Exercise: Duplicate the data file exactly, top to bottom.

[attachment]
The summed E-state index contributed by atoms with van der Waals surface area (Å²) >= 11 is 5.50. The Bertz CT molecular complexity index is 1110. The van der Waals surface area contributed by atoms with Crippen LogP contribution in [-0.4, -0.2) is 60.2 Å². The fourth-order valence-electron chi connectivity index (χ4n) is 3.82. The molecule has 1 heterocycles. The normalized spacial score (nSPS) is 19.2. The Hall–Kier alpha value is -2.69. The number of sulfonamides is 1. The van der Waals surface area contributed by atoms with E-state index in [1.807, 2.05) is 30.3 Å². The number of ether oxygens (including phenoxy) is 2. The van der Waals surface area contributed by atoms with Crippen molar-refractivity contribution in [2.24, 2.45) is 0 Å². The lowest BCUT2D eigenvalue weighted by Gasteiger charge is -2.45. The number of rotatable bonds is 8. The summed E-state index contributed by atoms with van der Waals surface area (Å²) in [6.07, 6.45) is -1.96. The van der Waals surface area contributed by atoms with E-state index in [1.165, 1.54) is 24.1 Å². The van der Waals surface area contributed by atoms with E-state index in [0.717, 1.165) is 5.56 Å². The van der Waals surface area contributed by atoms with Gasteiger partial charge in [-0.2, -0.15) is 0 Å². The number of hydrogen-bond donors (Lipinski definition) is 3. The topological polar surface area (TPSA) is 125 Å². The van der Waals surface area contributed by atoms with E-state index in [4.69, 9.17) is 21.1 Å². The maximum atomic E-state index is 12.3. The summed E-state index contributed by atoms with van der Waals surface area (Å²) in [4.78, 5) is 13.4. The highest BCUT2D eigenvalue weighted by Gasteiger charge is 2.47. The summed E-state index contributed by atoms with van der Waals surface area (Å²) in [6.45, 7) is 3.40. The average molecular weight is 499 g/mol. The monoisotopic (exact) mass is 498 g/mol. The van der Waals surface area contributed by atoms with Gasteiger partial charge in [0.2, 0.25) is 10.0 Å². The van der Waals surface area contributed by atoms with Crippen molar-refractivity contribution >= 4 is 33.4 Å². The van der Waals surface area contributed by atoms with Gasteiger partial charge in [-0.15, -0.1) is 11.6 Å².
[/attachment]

The summed E-state index contributed by atoms with van der Waals surface area (Å²) >= 11 is 5.50. The Bertz CT molecular complexity index is 1110. The van der Waals surface area contributed by atoms with Crippen LogP contribution in [-0.4, -0.2) is 60.2 Å². The fourth-order valence-electron chi connectivity index (χ4n) is 3.82. The molecule has 1 heterocycles. The normalized spacial score (nSPS) is 19.2. The Hall–Kier alpha value is -2.69. The number of sulfonamides is 1. The van der Waals surface area contributed by atoms with E-state index in [1.807, 2.05) is 30.3 Å². The number of ether oxygens (including phenoxy) is 2. The van der Waals surface area contributed by atoms with Crippen molar-refractivity contribution in [2.24, 2.45) is 0 Å². The lowest BCUT2D eigenvalue weighted by Gasteiger charge is -2.45. The number of rotatable bonds is 8. The summed E-state index contributed by atoms with van der Waals surface area (Å²) in [6.07, 6.45) is -1.96. The van der Waals surface area contributed by atoms with E-state index in [1.165, 1.54) is 24.1 Å². The van der Waals surface area contributed by atoms with E-state index in [0.717, 1.165) is 5.56 Å². The van der Waals surface area contributed by atoms with Gasteiger partial charge in [-0.2, -0.15) is 0 Å². The number of hydrogen-bond donors (Lipinski definition) is 3. The topological polar surface area (TPSA) is 125 Å². The van der Waals surface area contributed by atoms with E-state index in [4.69, 9.17) is 21.1 Å². The maximum atomic E-state index is 12.3. The summed E-state index contributed by atoms with van der Waals surface area (Å²) in [4.78, 5) is 13.4. The highest BCUT2D eigenvalue weighted by Gasteiger charge is 2.47. The summed E-state index contributed by atoms with van der Waals surface area (Å²) in [6.45, 7) is 3.40. The average molecular weight is 499 g/mol. The monoisotopic (exact) mass is 498 g/mol. The van der Waals surface area contributed by atoms with Gasteiger partial charge in [0.2, 0.25) is 10.0 Å². The van der Waals surface area contributed by atoms with Crippen molar-refractivity contribution >= 4 is 33.4 Å². The van der Waals surface area contributed by atoms with Gasteiger partial charge in [-0.15, -0.1) is 11.6 Å².